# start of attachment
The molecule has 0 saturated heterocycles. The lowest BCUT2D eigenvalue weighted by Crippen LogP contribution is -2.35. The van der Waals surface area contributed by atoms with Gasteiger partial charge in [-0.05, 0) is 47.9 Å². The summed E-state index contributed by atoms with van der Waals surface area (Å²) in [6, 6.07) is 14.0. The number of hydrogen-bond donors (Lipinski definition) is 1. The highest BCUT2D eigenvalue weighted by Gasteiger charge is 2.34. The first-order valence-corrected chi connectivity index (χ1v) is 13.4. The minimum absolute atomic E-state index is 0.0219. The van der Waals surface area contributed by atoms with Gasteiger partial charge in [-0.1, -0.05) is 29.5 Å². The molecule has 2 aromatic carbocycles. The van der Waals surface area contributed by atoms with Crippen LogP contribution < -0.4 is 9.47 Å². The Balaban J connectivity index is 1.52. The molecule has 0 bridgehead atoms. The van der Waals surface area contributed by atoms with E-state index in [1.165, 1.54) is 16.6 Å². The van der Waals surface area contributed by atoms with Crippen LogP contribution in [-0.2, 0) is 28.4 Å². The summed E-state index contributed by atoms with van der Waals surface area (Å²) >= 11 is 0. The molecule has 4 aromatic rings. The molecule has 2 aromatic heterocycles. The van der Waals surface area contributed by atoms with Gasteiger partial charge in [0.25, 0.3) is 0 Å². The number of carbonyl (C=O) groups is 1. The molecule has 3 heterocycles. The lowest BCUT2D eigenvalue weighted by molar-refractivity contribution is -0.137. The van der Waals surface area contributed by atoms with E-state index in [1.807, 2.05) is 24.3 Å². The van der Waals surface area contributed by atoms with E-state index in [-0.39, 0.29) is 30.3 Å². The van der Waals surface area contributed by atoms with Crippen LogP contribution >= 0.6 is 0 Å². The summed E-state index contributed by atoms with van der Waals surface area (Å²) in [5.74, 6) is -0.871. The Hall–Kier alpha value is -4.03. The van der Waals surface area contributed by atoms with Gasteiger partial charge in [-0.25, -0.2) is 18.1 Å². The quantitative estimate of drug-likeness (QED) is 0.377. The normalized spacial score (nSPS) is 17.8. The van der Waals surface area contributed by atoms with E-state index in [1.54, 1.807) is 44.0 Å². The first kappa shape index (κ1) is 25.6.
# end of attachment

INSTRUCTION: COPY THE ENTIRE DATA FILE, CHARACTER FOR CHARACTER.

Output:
The molecule has 0 saturated heterocycles. The lowest BCUT2D eigenvalue weighted by Crippen LogP contribution is -2.35. The van der Waals surface area contributed by atoms with Gasteiger partial charge in [-0.05, 0) is 47.9 Å². The summed E-state index contributed by atoms with van der Waals surface area (Å²) in [6, 6.07) is 14.0. The number of hydrogen-bond donors (Lipinski definition) is 1. The highest BCUT2D eigenvalue weighted by Gasteiger charge is 2.34. The first-order valence-corrected chi connectivity index (χ1v) is 13.4. The minimum absolute atomic E-state index is 0.0219. The van der Waals surface area contributed by atoms with Gasteiger partial charge in [-0.1, -0.05) is 29.5 Å². The molecule has 2 aromatic carbocycles. The van der Waals surface area contributed by atoms with Crippen LogP contribution < -0.4 is 9.47 Å². The Balaban J connectivity index is 1.52. The molecule has 0 bridgehead atoms. The van der Waals surface area contributed by atoms with E-state index in [1.165, 1.54) is 16.6 Å². The van der Waals surface area contributed by atoms with Crippen LogP contribution in [-0.2, 0) is 28.4 Å². The summed E-state index contributed by atoms with van der Waals surface area (Å²) >= 11 is 0. The molecule has 4 aromatic rings. The molecule has 2 aromatic heterocycles. The van der Waals surface area contributed by atoms with Gasteiger partial charge in [0.25, 0.3) is 0 Å². The number of carbonyl (C=O) groups is 1. The molecule has 3 heterocycles. The lowest BCUT2D eigenvalue weighted by molar-refractivity contribution is -0.137. The van der Waals surface area contributed by atoms with E-state index in [1.807, 2.05) is 24.3 Å². The van der Waals surface area contributed by atoms with E-state index in [-0.39, 0.29) is 30.3 Å². The van der Waals surface area contributed by atoms with Crippen LogP contribution >= 0.6 is 0 Å². The summed E-state index contributed by atoms with van der Waals surface area (Å²) in [5.74, 6) is -0.871. The Hall–Kier alpha value is -4.03. The van der Waals surface area contributed by atoms with Gasteiger partial charge in [-0.25, -0.2) is 18.1 Å². The quantitative estimate of drug-likeness (QED) is 0.377. The normalized spacial score (nSPS) is 17.8. The van der Waals surface area contributed by atoms with E-state index in [1.54, 1.807) is 44.0 Å². The first kappa shape index (κ1) is 25.6.